Helen walked as quickly as she could without running in the direction he’d taken.
The moment she caught sight of him, she knew it was the gardener. He had the same deliberate gait she’d noticed when he left the kitchen yesterday. She closed in on him and he slowed, turned, surprise washing over his face.

Helen stopped, panting so her breath hung in wisps between them.

He looked back at the laundry, then turned his gaze to Helen. “So. Working today, were you?”

Why was she so tongue-tied, and she racing to catch him? “I have a letter for ye,” she blurted out.

“A letter? For me?”

“From home,” she explained.

His green eyes clouded with confusion.

“Yer mum,” she went on. “She sent it through my brother Ned. He used to work fer yer dad at the flower shop.”

Robbie’s eyes widened in recognition. It seemed he saw her now for the first time. His bearing lost some of its stiffness. “Ned Slaunwhite, ye mean?” Rob asked.

“My brother.”

A smile lit the gardener’s face. Helen's stomach lurched, as though she’d jumped from the shed roof into a snowbank.

“Well," he said. "Such a surprise,” and he gave a delighted laugh. “Where is Ned, these days?”

“At home, lookin' after me mum and sisters. And brothers.”

“Yer father’s gone, is he?”

She could only shake her head in answer.

“What’s Ned working at?” Robbie asked, bridging the awkward silence.

“Sellin’ news sheets,” Helen answered, hearing again her dad’s insult that Ned did a boy’s job. “He can read,” she added.

Robbie looked away. Somehow this was all turning out wrong. “I’ll bring yer letter at dinner,” she said, turning suddenly. She didn’t want to see whether the gardener tried to hide his pity.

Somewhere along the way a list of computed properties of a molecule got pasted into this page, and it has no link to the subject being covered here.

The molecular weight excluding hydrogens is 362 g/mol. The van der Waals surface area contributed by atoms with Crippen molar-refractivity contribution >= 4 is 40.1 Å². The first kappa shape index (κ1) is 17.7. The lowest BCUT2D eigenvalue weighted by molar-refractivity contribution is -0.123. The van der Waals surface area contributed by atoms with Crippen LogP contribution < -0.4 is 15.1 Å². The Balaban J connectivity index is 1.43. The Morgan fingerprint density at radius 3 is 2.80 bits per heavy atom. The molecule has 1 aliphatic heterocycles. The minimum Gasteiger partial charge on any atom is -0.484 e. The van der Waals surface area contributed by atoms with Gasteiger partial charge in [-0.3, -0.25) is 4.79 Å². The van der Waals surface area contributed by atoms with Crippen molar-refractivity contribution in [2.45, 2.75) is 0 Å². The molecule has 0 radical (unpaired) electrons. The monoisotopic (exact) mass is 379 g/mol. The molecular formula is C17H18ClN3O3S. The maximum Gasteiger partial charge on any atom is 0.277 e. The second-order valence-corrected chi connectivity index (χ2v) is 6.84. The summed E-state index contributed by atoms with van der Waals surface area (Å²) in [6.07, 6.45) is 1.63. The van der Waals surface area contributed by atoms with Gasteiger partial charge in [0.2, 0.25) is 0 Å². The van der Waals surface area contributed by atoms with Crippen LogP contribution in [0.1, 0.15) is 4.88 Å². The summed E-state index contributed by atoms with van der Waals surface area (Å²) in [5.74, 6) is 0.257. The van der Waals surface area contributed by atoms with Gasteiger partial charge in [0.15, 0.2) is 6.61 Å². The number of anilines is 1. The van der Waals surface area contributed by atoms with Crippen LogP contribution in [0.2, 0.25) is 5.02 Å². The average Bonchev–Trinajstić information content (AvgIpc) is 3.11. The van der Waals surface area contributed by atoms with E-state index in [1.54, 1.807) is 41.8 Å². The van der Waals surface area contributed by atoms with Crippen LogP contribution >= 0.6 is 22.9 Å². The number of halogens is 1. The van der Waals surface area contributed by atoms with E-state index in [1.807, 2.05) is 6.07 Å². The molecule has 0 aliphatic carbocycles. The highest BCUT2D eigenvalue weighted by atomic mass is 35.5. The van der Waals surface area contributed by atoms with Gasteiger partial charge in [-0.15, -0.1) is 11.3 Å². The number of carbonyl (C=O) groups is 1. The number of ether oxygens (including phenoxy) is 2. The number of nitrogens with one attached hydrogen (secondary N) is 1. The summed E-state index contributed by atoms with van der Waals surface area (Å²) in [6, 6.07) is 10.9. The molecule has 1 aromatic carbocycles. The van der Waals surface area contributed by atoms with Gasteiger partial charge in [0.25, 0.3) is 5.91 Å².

Robbie Flynn, who delivered flowers with young Ned Slaunwhite when they were both boys. Only, Robbie’s father owned the flower shop - a respected merchant in the spa town of Cheltenham. What was Helen’s father, other than a trial to her mother and a scourge to his children?

If service wasn’t beneath a shopkeeper’s son, was it disgraceful for Helen Slaunwhite to work on an estate as grand as this one? She turned back to find herself staring into the gardener's green eyes again. They were alive with questions.
All he said was, “You must be wanting to wash up for dinner.”

“Oh. Sorry - I'm keepin’ ye. Am I keepin' ye from yer work?”

“Not at all, not at all,” Robbie laughed as Helen hurried to head back for the service door. She hadn't gone far when she risked a look back. The gardener hadn’t moved an inch. Just stood there watching her.

Helen’s heart begin to thump a little stronger than usual. And not just because of the look in the gardener's eyes.

Three men on horseback emerged from the barren grey wood behind Robbie, smooth as rolling fog.

Robbie turned, removing his hat as the riders passed by. He sent Helen a warning look. Thankfully she had enough sense to drop a curtsy before it was too late.
Somehow daring to look up, Helen watched the three gentlemen sway comfortably in their saddles as they rode away from her toward the stables. An older gentleman and two younger ones, all dressed in dark greatcoats draped over the backs of their mounts to be flicked by glossy tails. All three wore tall hats and carried crops in their gloved hands. Shiny boots to the knee poked out from the corners of their coats with the movement of the horses.

Such fine gentlemen. Helen had never seen their like in all her life.

Just as she was about to chide herself for staring, one of the younger men turned in his saddle and looked back at her. He rode a golden horse whose blonde mane and tail nearly glowed in the thin winter light.

The gentleman stared directly at her, his blue eyes icy against the grey sky. His blonde hair lay groomed neatly beneath the brim of his hat. His lips curled slightly in one corner.